It is not that there has been no interest in setting up a local manufacturing plant. Quite the contrary. There have been several attempts at starting a record pressing plant in Greece over the past decade, but they always reach the same obstacles: Insane levels of bureaucracy and corruption, extortionate energy costs, gross over-taxation of individuals and businesses, real estate and motor vehicles, and a crippled banking system. While the local market is small, pressing plants are often export-oriented, especially in the European Union, where cross-border trade is supposedly made simple. Greece, however, imposes a special export tax, punishing businesses that bring money into the country. Yes, you have read that correctly, a business based in Greece has to pay a fee for each export, in addition to the normal income tax and of course the duties and customs for all imports.
While things are looking rather grim for building up pressing plants, in recent years we have been witnessing something groundbreaking in the country.
Throughout the entire time from the 1930s to 2000, when pressing plants operated in the country, the mastering facilities were always part of the pressing plants. There were no independent disk mastering facilities in the country. I personally started the very first independent disk mastering facility in Greece in 2014, called Magnetic Fidelity, along with my wife, Sabine. Since then, I have helped others set up disk recording lathes in Greece, creating a small ecosystem of “lathe trolls,” cutting records in various parts of the country. (Most, if not all of the lathe trolls have olive trees and harvest their own olives, including myself.)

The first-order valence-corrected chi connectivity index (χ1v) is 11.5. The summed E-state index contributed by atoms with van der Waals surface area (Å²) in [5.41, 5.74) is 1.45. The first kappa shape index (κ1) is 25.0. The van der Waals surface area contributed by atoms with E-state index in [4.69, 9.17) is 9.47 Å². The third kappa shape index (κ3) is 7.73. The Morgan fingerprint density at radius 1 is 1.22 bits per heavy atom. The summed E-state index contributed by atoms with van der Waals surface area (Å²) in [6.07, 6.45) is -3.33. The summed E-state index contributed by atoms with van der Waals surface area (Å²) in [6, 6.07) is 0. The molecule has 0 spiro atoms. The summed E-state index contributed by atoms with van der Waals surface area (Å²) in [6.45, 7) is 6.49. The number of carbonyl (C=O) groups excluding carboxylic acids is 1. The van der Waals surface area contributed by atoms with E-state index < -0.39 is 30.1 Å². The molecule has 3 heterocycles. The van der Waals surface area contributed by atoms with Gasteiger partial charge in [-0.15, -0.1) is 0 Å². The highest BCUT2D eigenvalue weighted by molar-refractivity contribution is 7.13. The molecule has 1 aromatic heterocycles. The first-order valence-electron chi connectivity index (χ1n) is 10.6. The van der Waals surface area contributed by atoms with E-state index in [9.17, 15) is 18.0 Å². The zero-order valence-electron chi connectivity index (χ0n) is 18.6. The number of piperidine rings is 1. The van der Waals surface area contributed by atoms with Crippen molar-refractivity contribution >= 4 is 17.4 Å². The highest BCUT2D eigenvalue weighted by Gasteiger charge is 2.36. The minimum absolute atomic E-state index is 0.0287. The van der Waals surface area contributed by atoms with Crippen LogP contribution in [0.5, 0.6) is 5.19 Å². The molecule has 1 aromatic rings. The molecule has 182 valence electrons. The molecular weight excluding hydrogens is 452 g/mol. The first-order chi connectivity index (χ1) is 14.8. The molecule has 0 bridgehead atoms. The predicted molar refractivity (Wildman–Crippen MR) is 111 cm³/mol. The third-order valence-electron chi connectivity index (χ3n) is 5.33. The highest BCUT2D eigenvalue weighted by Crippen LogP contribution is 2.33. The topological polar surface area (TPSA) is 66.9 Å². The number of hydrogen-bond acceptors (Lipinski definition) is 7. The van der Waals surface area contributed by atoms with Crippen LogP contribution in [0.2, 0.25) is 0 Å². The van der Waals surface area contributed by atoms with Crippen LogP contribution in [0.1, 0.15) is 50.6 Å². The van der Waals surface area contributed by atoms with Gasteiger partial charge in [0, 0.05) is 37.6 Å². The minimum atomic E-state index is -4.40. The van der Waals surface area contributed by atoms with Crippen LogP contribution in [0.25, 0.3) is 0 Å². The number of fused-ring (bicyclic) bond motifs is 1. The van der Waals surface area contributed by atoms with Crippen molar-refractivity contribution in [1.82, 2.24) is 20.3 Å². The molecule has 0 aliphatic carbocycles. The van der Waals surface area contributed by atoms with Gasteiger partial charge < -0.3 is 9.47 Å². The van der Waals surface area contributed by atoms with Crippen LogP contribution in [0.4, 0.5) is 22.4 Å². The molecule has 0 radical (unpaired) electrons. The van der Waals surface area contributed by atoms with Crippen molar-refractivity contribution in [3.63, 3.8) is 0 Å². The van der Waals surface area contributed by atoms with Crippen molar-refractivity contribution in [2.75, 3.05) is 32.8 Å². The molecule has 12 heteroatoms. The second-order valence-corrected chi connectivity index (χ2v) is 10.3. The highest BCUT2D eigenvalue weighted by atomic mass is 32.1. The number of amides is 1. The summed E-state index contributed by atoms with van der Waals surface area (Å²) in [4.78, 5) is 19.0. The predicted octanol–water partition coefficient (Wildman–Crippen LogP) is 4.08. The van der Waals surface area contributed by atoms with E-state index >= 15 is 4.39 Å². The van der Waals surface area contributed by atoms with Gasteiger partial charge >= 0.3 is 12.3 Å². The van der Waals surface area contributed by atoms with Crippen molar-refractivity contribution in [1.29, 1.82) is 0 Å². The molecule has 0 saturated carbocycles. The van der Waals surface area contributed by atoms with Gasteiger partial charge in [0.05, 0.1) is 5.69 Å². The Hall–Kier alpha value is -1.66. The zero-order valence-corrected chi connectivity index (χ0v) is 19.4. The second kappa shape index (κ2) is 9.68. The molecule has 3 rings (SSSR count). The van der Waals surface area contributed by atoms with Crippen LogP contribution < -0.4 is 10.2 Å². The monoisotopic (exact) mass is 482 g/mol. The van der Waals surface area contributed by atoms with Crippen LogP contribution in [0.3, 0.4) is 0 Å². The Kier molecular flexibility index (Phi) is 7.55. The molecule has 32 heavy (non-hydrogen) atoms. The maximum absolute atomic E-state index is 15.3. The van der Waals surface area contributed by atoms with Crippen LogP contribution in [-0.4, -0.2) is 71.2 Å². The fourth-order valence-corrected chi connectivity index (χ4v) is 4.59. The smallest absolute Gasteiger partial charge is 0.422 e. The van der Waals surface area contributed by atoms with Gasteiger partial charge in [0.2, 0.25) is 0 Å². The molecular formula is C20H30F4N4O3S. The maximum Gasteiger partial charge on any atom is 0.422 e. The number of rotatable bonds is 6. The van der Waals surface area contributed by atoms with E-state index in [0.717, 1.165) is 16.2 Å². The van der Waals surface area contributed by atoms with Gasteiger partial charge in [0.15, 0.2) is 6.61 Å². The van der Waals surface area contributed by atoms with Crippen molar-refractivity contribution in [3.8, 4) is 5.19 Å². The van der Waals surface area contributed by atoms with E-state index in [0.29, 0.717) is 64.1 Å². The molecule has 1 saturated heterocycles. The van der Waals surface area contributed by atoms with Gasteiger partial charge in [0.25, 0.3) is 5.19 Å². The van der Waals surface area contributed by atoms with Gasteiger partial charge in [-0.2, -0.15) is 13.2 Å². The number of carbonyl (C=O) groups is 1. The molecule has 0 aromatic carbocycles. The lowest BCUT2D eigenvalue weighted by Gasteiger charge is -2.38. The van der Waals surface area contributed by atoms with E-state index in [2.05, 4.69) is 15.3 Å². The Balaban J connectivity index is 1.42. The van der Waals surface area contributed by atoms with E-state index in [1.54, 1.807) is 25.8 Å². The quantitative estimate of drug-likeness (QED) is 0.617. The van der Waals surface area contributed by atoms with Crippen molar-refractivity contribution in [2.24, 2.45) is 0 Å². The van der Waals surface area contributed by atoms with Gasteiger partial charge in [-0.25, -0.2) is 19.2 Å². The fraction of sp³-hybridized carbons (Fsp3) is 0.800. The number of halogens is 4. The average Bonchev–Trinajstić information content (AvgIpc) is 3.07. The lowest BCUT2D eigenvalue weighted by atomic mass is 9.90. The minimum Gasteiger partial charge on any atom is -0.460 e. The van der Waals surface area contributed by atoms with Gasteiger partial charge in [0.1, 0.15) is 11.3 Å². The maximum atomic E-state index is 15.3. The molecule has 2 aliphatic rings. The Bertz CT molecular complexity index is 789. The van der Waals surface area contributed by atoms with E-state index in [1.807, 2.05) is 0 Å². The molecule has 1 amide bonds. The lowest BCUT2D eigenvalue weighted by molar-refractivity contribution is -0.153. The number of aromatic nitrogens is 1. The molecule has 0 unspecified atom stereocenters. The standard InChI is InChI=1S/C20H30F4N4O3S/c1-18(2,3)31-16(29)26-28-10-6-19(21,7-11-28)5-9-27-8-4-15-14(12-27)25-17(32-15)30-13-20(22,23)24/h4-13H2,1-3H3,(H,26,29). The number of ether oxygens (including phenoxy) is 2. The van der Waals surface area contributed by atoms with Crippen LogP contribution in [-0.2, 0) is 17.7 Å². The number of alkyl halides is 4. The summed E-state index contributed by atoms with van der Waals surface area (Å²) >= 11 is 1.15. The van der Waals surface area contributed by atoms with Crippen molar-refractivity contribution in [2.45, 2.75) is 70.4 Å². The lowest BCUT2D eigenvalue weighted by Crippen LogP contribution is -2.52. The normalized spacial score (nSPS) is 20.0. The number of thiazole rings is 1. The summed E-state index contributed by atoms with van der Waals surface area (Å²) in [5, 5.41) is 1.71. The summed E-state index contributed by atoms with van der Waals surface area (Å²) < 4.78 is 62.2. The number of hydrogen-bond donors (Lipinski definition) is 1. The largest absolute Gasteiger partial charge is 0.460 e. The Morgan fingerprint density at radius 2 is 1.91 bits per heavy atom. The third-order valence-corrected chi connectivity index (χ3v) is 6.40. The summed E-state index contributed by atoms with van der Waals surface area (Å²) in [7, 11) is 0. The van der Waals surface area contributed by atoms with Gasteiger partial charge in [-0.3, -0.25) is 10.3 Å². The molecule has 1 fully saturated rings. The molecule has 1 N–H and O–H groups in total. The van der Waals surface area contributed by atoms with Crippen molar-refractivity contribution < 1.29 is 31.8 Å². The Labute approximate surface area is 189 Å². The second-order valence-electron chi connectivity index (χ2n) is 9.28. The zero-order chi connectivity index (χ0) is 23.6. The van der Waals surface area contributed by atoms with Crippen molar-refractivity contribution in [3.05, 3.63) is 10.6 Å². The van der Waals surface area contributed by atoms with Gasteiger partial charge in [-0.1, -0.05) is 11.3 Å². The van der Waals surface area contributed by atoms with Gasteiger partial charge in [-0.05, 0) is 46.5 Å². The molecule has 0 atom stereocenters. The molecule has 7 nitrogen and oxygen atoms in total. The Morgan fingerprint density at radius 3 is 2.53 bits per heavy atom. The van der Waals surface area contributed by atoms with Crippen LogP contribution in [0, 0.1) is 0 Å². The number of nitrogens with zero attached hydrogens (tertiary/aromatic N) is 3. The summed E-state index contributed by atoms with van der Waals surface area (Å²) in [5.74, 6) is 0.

In the far south of the country, among ancient castles, stunning beaches and olive groves, a professional olive oil producer decided to follow his dream of cutting his own records, and started a record label and built a cutting room with a vintage Rek-O-Kut lathe with a modified Presto cutter head. Epos Laboratory has been releasing limited editions of lathe-cut records ever since, specializing in ambient electronic music. In his quest for the ultimate sound, Epos Labs has been experimenting with small-scale cutting stylus manufacturing, offering the results to other cutting rooms around the world.